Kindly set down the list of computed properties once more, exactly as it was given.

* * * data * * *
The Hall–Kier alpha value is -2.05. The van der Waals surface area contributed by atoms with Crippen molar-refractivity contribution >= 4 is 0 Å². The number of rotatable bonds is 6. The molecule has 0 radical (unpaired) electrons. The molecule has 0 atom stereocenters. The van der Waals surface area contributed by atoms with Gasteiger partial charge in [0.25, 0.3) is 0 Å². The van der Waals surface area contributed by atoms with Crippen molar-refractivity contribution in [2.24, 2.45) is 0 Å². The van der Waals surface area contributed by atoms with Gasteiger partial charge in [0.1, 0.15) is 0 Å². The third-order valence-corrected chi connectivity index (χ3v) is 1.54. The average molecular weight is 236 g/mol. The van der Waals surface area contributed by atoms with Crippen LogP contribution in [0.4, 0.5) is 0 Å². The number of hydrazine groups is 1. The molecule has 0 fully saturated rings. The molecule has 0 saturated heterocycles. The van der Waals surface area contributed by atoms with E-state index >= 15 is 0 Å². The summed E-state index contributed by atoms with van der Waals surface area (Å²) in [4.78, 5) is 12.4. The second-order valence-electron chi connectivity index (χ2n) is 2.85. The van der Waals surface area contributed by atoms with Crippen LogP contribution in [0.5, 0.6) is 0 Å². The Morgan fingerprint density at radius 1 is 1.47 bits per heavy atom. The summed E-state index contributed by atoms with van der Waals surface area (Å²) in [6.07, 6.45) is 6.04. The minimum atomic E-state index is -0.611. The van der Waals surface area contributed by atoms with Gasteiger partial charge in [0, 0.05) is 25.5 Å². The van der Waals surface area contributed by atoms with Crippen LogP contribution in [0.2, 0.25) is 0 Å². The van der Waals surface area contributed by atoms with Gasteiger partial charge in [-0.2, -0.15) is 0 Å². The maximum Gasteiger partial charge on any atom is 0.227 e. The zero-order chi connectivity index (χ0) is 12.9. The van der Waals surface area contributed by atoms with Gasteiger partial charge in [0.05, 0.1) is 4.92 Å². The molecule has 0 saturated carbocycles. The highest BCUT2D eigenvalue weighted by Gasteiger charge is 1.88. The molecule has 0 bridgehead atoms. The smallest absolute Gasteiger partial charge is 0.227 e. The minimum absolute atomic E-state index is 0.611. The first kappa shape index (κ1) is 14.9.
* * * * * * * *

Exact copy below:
The Hall–Kier alpha value is -2.05. The van der Waals surface area contributed by atoms with Crippen molar-refractivity contribution >= 4 is 0 Å². The number of rotatable bonds is 6. The molecule has 0 radical (unpaired) electrons. The molecule has 0 atom stereocenters. The van der Waals surface area contributed by atoms with Gasteiger partial charge in [0.25, 0.3) is 0 Å². The van der Waals surface area contributed by atoms with Crippen molar-refractivity contribution in [2.24, 2.45) is 0 Å². The van der Waals surface area contributed by atoms with Gasteiger partial charge in [0.1, 0.15) is 0 Å². The third-order valence-corrected chi connectivity index (χ3v) is 1.54. The average molecular weight is 236 g/mol. The van der Waals surface area contributed by atoms with Crippen LogP contribution in [0.4, 0.5) is 0 Å². The number of hydrazine groups is 1. The molecule has 0 fully saturated rings. The molecule has 0 saturated heterocycles. The van der Waals surface area contributed by atoms with E-state index >= 15 is 0 Å². The summed E-state index contributed by atoms with van der Waals surface area (Å²) in [4.78, 5) is 12.4. The second-order valence-electron chi connectivity index (χ2n) is 2.85. The van der Waals surface area contributed by atoms with Crippen LogP contribution in [0.5, 0.6) is 0 Å². The Morgan fingerprint density at radius 1 is 1.47 bits per heavy atom. The summed E-state index contributed by atoms with van der Waals surface area (Å²) in [6.07, 6.45) is 6.04. The minimum atomic E-state index is -0.611. The van der Waals surface area contributed by atoms with Gasteiger partial charge in [0, 0.05) is 25.5 Å². The van der Waals surface area contributed by atoms with Crippen LogP contribution in [0.2, 0.25) is 0 Å². The van der Waals surface area contributed by atoms with Gasteiger partial charge in [-0.2, -0.15) is 0 Å². The maximum Gasteiger partial charge on any atom is 0.227 e. The zero-order chi connectivity index (χ0) is 12.9. The van der Waals surface area contributed by atoms with Gasteiger partial charge in [0.05, 0.1) is 4.92 Å². The molecule has 0 saturated carbocycles. The highest BCUT2D eigenvalue weighted by Gasteiger charge is 1.88. The molecule has 0 bridgehead atoms. The smallest absolute Gasteiger partial charge is 0.227 e. The minimum absolute atomic E-state index is 0.611. The first kappa shape index (κ1) is 14.9.